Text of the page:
Skip to content
Fetching contributors…
Cannot retrieve contributors at this time
195 lines (138 sloc) 4.24 KB

Html templating benchmarks

Introduction

The goal of this document is to create a fixed set of benchmarks, that can be implemented in all HTML templating libraries. The goal is a fair comparison between the different libraries (in different languages).

A fair comparison is a difficult task for a number of reasons:

  • the language used has a big influence on the performance;
  • different templating libraries produce different encodings;
  • some libraries escape content by default while others do not;
  • the web server/framework used also has a big influence on the performance.

What is benchmarked

There are a lot of measures one could use to time the performance of an HTML generation library. One could measure the number of requests that are completed per second, using a tool like [ab] or [httperf].

While that is the most complete measure, and "closest to the real world", this would make a fair comparison harder because the web server used will determine a large part of the performance.

Therefore, we propose to measure the time to generate the HTML. That is, the time used to build the HTML from scratch. The end result should be the HTML in it's final format -- in most languages/libraries, this will be some kind of string type.

Big table

The big table benchmark is simply the creation of a big table.

Input

A two-dimensional array. The concrete input case is

Output

An HTML table containing the contents of this two-dimensional array. You can assume the array data does not need escaping.

Test data

An array with 1000 rows and 10 columns. Every row simply contains the values

1, 2, 3, 4, 5, 6, 7, 8, 9, 10

Basic

The basic benchmark is a very simple page.

Input

A title, a username, and a list (or array, whatever fits the language used best) of items. This are all strings.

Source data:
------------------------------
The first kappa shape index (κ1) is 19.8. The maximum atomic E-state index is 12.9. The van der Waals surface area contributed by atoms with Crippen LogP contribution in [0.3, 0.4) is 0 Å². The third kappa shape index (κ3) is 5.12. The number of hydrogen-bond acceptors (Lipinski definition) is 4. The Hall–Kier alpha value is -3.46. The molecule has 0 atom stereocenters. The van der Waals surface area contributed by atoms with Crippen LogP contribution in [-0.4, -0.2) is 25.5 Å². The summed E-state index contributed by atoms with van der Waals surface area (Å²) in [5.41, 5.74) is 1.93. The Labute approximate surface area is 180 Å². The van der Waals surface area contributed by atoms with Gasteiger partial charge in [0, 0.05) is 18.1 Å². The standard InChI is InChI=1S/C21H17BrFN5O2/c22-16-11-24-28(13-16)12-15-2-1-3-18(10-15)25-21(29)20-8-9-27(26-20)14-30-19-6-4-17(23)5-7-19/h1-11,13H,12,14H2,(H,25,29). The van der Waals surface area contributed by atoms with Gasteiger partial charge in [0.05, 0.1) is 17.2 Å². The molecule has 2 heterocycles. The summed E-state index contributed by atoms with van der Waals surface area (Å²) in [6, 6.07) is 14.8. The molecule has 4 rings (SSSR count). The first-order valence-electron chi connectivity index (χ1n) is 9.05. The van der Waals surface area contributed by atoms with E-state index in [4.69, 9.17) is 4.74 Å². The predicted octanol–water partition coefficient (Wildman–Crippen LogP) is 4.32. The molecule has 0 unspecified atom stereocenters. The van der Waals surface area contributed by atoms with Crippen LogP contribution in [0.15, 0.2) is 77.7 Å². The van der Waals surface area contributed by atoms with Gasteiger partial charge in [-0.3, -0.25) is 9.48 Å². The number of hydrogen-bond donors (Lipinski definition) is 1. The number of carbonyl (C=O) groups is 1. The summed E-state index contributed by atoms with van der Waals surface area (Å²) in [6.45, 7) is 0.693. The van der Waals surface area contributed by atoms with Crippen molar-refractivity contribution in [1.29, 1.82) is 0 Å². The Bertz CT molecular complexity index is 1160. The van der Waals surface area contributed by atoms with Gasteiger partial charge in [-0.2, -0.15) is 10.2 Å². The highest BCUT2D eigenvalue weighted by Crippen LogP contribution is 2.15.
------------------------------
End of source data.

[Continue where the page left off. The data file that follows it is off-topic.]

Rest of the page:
Output

This is the expected output:

<html>
    <head>
        <title>$title</title>
    </head>
    <body>
        <div id="header">
            <h1>$title</h1>
        </div>
        <p>Hello, $username!</p>
        <p>Hello, me!</p>
        <p>Hello, world!</p>
        <h2>loop</h2>
        <ol>
            <li>$item1</li>
            <li>$item2</li>
            <li>$item3</li>
            ...
        </ol>
        <div id="footer" />
    </body>
</html>

Of course, indenting can differ, and a doctype can be added if this is the default. Furthermore, <div id="footer" /> may also be written as <div id="footer"></div>.

Test data

"Just a test" as title, "joe" as username, and "Number 1", "Number 2", "Number 3", ..., "Number 14" as items.

Wide tree

Input

A list (or again, an array) of strings.

Output

This is the expected output:

<div>
    <p id="foo">string1</p>
    <p id="foo">string2</p>
    <p id="foo">string3</p>
    ...
</div>

Test data

The list "λf.(λx.fxx)(λx.fxx)", "These old days", "Foobar", "lol", "x ∈ A" repeated a 1000 times.

Wide tree escaping

This benchmark is the the wide tree benchmark again, with different test data. In this benchmark, the templating library is required to treat the input data as unsafe, and thus escape the HTML entities.

Test data

The list "<><>", "\"lol\"", "<&>", "'>>'" repeated 250 times.

Deep tree

Input

A simple integer that gives a hint on how deep the tree should be.

Output

A deeply nested tree. With input 1, the output would be:

<p>
    <table>
        <tr>
            <td>
                <div>
                    foo
                </div>
            </td>
        </tr>
    </table>
</p>

With input 2, the above tree is again nested in p, table, tr, td, div elements. So, with this recursive definition, we produce a tree with depth input * 5.

Test data

1000

Many attributes

Input

A list of strings.

Output

An img element, with the id attribute set multiple times. For example:

<img id="$string1" id="$string2" id="$string3" ... />

Test data

The same list/array as used in the wide tree benchmark.

Something went wrong with that request. Please try again.